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People have been eating grass to survive in Nigeria’s Northeast – UN

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Matthias Schmale, United Nations humanitarian coordinator for Nigeria, says up to $351 million is needed to provide humanitarian support for people in northeastern Nigeria. 

 

Schmale said this on Friday at an advocacy event held in Abuja on food security and nutrition in north-east Nigeria.

 

He said 8.4 million Nigerians need humanitarian support, adding that the gap between people in need and people supported with food keeps widening due to reduced funding.

 

“Across northeast Nigeria today, 8.4 million people need humanitarian assistance. Alarmingly, almost half of these crisis-affected people — 4.1 million — are expected to face the severe pain of food insecurity in the approaching lean season,” he said.

 

“In 2021, the gap between people in need and people supported by food and nutrition assistance was 1.8 million. Due to reduced funding, that number is projected to dramatically increase to 2.9 million this lean season.

 

“Unless resources are urgently mobilised, almost three million people in dire need of food and nutrition support will go unassisted.”

 

He said an operational plan has been developed to enable the UN and its partners to deliver life-saving aid to affected people, adding that “this multi-sector plan has a financial requirement of $351 million and is part of the overall request of $1.1 billion for the 2022 humanitarian response plan”.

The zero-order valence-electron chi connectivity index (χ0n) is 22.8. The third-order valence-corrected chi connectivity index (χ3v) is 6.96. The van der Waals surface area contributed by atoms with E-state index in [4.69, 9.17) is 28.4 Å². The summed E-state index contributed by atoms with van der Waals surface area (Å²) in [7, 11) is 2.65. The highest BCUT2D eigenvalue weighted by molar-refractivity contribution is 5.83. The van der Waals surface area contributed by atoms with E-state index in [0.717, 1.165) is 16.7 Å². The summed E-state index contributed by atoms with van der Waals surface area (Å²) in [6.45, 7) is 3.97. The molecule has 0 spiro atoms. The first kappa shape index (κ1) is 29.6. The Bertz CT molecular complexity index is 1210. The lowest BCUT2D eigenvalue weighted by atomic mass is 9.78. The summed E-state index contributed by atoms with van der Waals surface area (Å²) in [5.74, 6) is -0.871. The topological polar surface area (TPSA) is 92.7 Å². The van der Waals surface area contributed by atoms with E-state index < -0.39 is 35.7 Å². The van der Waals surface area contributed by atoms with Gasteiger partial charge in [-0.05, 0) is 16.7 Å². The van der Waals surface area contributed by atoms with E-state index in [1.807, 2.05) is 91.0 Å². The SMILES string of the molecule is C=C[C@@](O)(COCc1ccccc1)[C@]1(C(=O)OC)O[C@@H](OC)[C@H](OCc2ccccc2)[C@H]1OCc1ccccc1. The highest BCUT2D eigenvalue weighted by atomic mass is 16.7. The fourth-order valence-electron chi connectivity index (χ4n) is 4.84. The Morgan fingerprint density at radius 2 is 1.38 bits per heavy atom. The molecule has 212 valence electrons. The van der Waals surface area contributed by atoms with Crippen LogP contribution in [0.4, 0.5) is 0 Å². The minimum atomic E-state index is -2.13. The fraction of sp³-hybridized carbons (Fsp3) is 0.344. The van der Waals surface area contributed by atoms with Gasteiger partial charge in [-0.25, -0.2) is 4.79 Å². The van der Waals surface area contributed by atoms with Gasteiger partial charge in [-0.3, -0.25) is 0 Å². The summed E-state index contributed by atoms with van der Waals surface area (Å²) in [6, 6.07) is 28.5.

“Without food assistance, desperation may compel extremely vulnerable people into transactional sex, child labour, and selling their few possessions,” he said.

 

“I have heard stories from last year’s lean season of people in the northeast eating grass to stay alive, and I fear the recurrence of this tragedy if we fail to act quickly.”

 

Nadia Soso, head of special duties, federal ministry of humanitarian affairs, said the $351 million will ensure the sustained delivery of life-saving assistance, as well as “enable vital support through activities like cash, voucher assistance, mobile clinics in hard to reach locations and provision of agricultural inputs”.

 

Catriona Laing, UK high commissioner to Nigeria, spoke on the her country’s commitment to providing humanitarian support to Nigeria.

 

According to her, the Russia-Ukraine war has put pressure on global humanitarian budgets, but the UK government has said its support to Ukraine will not be “at the expense of others”.

Culled from NewsScroll

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